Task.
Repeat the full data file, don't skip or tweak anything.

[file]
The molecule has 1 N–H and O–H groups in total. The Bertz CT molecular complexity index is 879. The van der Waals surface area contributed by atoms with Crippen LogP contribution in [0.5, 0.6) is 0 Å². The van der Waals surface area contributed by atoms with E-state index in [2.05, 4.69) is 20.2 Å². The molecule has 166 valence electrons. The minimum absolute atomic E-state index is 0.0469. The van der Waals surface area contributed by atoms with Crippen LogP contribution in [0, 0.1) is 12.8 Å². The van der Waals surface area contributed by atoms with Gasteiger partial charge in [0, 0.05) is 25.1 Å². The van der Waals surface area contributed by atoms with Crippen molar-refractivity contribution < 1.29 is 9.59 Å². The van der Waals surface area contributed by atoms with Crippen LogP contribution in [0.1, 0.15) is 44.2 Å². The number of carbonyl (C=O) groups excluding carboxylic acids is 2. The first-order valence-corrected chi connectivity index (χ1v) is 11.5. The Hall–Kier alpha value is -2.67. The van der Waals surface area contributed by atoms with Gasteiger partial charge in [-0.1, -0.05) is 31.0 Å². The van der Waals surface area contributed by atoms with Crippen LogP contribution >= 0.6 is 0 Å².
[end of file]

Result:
The molecule has 1 N–H and O–H groups in total. The Bertz CT molecular complexity index is 879. The van der Waals surface area contributed by atoms with Crippen LogP contribution in [0.5, 0.6) is 0 Å². The van der Waals surface area contributed by atoms with E-state index in [2.05, 4.69) is 20.2 Å². The molecule has 166 valence electrons. The minimum absolute atomic E-state index is 0.0469. The van der Waals surface area contributed by atoms with Crippen LogP contribution in [0, 0.1) is 12.8 Å². The van der Waals surface area contributed by atoms with Gasteiger partial charge in [0, 0.05) is 25.1 Å². The van der Waals surface area contributed by atoms with Crippen molar-refractivity contribution < 1.29 is 9.59 Å². The van der Waals surface area contributed by atoms with Crippen LogP contribution in [0.1, 0.15) is 44.2 Å². The number of carbonyl (C=O) groups excluding carboxylic acids is 2. The first-order valence-corrected chi connectivity index (χ1v) is 11.5. The Hall–Kier alpha value is -2.67. The van der Waals surface area contributed by atoms with Gasteiger partial charge in [-0.1, -0.05) is 31.0 Å². The van der Waals surface area contributed by atoms with Crippen LogP contribution >= 0.6 is 0 Å².